oD: Let's discuss a more concrete item on your agenda. Combatting poverty, for example. The current government has an anti-poverty strategy, they take all sorts of measures based on age groups, from giving national identification cards to all born children, to giving small financial aid to poor families whose kids are in kindergarden, to afterschool programmes, etc. All individually good measures. Are they on the right path? How would you tackle widespread poverty in Romania?

 

CC: No government will ever openly say they are doing nothing about poverty. They will always “do” something. The big question is whether this type of isolated interventions are really suited to the dimension of the phenomenon.

 

For example, many of the kids that are targeted by the governmental programmes come from families where parents are working abroad, or their access to schools and clinics is very limited – to really address their problems we would have to have a much more structural approach. The interventions of the government are useful.

 

But you cannot fight poverty via isolated interventions, without looking at the integrated socio-economic context of poverty, without discussing the economic model. When the minimum wage is as low as in Romania, when people cannot find work or even if they work they are poor, you have a serious problem of sustainability of such interventions.

 

Those programmes should continue and be well financed but there is a big need for structural interventions. Take Pata Rat in Cluj for example, the Roma communities ended up living there at the periphery, next to the trash dump of the city, after being expelled from social housing by the city authorities. They were literally sent to the trash dump. What can afterschool programmes do in this context? How can they fix the situation? This should not have happened in the first place.

 

I can give a second example where keeping people in poverty was a clear political choice. Almost 500,000 people in the country have a pension of 90 euros per month, mostly those who worked in agriculture.

 

At the same time, people who were employees of the army, police, the infamous Communist Securitate, diplomats, judges and prosecutors, around 160,000 people in all, have significantly higher pensions, between 700 and 1,500 euros per month. This means the poverty of the former is politically induced. Small adjustments do not work when, at the same time, other political decisions reinforce poverty.

 

oD: What kind of social and economic model do we need to address poverty?

 

AP: We need an inclusive economy which leads to higher standards of living but without sacrificing workers' rights or environmental protection. We want to address precarious work by raising the minimum wage, fair pay and respecting workers' rights.

 

We can make decisions about how to tax and how much we can extract from the economy, salaries and state aid policies, which types of industry we promote and where, how to train and protect workers', etc.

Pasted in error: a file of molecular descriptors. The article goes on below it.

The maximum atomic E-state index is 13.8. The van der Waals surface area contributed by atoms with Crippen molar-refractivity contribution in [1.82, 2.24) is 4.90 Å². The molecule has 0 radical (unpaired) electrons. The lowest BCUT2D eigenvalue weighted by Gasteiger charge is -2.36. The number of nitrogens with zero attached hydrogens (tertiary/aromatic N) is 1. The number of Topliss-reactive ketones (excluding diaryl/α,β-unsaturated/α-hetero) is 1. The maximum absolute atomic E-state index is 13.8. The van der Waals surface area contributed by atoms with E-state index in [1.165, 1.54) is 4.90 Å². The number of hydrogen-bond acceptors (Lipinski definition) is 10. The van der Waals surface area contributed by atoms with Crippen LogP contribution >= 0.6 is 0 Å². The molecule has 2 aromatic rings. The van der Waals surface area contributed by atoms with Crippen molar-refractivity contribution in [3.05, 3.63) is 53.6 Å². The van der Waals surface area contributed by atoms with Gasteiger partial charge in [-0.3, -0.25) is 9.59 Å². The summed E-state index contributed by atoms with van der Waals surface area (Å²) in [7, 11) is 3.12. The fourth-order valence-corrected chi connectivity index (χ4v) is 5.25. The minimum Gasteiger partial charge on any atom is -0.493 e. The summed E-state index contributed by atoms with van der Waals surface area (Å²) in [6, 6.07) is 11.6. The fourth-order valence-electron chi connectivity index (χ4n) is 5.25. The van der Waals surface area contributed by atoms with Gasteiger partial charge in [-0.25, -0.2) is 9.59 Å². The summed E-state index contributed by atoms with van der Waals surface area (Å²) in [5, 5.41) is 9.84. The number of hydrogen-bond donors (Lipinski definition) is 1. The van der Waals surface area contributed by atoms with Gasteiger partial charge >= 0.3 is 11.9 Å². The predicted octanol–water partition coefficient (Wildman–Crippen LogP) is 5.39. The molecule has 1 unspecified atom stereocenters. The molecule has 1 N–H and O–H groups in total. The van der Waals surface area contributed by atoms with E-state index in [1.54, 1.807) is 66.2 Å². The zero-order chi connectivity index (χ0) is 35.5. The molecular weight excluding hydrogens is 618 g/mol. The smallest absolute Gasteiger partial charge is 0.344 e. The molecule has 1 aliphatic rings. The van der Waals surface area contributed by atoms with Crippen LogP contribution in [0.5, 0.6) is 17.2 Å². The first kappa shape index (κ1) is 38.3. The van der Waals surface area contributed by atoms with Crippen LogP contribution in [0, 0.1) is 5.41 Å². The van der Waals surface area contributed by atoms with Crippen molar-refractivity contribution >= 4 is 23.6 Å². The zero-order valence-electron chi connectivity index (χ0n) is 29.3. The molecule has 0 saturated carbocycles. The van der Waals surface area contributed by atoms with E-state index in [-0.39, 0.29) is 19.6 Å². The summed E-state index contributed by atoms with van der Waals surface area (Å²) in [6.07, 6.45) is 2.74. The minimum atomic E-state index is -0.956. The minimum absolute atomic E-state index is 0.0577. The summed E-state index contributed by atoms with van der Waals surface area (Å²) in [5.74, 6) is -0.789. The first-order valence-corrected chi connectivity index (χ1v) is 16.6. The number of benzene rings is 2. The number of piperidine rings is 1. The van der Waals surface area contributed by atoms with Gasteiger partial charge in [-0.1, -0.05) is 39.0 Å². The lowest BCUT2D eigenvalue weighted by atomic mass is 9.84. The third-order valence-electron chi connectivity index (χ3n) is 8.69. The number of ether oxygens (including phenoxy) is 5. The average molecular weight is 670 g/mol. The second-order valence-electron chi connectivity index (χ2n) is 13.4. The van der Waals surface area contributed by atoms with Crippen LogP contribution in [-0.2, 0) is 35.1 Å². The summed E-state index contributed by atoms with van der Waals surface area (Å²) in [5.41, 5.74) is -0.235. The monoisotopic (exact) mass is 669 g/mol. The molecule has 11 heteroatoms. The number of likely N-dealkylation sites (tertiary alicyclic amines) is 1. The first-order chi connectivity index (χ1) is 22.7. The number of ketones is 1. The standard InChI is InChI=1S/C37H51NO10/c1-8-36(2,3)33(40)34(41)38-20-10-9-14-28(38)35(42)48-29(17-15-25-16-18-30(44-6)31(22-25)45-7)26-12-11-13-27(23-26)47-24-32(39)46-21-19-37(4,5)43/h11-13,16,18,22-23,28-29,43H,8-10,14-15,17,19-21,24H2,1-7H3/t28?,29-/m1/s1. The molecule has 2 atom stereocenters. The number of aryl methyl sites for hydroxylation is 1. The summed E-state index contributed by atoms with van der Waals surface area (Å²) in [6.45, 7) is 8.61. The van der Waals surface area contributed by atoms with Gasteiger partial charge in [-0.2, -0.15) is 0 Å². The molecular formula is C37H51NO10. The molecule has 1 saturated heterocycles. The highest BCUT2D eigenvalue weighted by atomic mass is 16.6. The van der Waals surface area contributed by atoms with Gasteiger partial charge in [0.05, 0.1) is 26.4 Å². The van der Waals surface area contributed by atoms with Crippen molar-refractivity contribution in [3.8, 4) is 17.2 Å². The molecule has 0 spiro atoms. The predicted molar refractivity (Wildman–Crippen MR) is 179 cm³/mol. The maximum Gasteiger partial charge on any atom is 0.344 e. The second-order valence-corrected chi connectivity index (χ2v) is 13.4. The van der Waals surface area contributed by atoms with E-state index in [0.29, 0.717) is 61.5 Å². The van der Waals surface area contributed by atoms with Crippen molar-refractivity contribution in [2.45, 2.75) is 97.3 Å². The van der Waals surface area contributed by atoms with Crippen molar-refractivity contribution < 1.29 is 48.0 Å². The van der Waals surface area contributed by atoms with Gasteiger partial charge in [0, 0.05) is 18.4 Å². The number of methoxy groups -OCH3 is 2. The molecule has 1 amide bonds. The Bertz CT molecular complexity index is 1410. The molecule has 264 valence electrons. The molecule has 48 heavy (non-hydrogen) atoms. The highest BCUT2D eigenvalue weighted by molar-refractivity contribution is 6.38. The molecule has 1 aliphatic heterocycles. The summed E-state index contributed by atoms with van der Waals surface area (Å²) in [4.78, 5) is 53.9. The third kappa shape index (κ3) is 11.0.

And at the same time we must rebuild public services, that is education, health and social assistance. It's impossible to live in this country without functional public services. We need a kind of socio-economic activism of public authorities, who must lead this kind of development.

 

CC: We won't get anywhere if we keep this economic and social model now. We have to reverse the total abandonment of the social dimension; we have to change the perception of the social, from a remnant of communism, to a basic element of a democratic society.

 

We hear a lot that we cannot afford the welfare state. Historically welfare states were build to save societies from crisis and dissolution, when there was a sense of a broader social and national project.

 

And this is exactly the case now. A real welfare state is needed because society was simply shattered during transition. Otherwise, we will be stuck in a tense and conflictual state in which everyone is fighting everyone for resources. A jungle-like “society”.

 

Secondly, we need to develop our economy in a more resilient way and that is not fully dependent on foreign investments as it is now.

 

To figure out ways of bringing economic development to the most vulnerable regions, by special programmes and by rethinking the approach to state aid. We want to see elements of green and social economy, to enrich the texture of the economic system.

 

We've spent too much time and resources on luring foreign investors who sometimes didn't come and when they came they brought industries that do not bring much added value.

 

Romania's labour force is very vulnerable to automation which will likely come. This is the big battle: how do we manage to rebuild the texture of the economic and social life which have been torn during the transition by forces that always seemed to be out of our control.

 

The economic development is not some implacable force that you accept or reject. To use a metaphor, you are not creating the waves but you can control the speed and the direction. And for sure you don't need to throw anyone overboard as it happened so many times and with so many people during transition.